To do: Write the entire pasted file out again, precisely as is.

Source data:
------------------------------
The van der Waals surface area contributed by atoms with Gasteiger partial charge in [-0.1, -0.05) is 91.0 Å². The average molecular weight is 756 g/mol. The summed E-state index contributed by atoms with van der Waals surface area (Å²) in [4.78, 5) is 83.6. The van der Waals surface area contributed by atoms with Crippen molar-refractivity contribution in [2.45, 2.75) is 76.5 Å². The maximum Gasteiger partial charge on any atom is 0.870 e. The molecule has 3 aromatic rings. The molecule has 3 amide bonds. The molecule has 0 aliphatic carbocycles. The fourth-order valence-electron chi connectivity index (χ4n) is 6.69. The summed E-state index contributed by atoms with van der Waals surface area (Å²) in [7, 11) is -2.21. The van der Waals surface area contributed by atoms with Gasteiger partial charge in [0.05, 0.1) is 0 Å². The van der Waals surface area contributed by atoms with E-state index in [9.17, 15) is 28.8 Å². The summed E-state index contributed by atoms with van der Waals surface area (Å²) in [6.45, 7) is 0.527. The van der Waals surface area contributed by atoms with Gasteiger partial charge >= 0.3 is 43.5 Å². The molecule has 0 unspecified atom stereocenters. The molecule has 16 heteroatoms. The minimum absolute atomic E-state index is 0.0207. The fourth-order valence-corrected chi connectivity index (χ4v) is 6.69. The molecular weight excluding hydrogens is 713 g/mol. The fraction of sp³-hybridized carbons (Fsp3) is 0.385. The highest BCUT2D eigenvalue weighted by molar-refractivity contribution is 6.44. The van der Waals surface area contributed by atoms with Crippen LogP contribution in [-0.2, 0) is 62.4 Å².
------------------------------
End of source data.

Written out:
The van der Waals surface area contributed by atoms with Gasteiger partial charge in [-0.1, -0.05) is 91.0 Å². The average molecular weight is 756 g/mol. The summed E-state index contributed by atoms with van der Waals surface area (Å²) in [4.78, 5) is 83.6. The van der Waals surface area contributed by atoms with Crippen molar-refractivity contribution in [2.45, 2.75) is 76.5 Å². The maximum Gasteiger partial charge on any atom is 0.870 e. The molecule has 3 aromatic rings. The molecule has 3 amide bonds. The molecule has 0 aliphatic carbocycles. The fourth-order valence-electron chi connectivity index (χ4n) is 6.69. The summed E-state index contributed by atoms with van der Waals surface area (Å²) in [7, 11) is -2.21. The van der Waals surface area contributed by atoms with Gasteiger partial charge in [0.05, 0.1) is 0 Å². The van der Waals surface area contributed by atoms with E-state index in [9.17, 15) is 28.8 Å². The summed E-state index contributed by atoms with van der Waals surface area (Å²) in [6.45, 7) is 0.527. The van der Waals surface area contributed by atoms with Gasteiger partial charge >= 0.3 is 43.5 Å². The molecule has 0 unspecified atom stereocenters. The molecule has 16 heteroatoms. The minimum absolute atomic E-state index is 0.0207. The fourth-order valence-corrected chi connectivity index (χ4v) is 6.69. The molecular weight excluding hydrogens is 713 g/mol. The fraction of sp³-hybridized carbons (Fsp3) is 0.385. The highest BCUT2D eigenvalue weighted by molar-refractivity contribution is 6.44. The van der Waals surface area contributed by atoms with Crippen LogP contribution in [-0.2, 0) is 62.4 Å².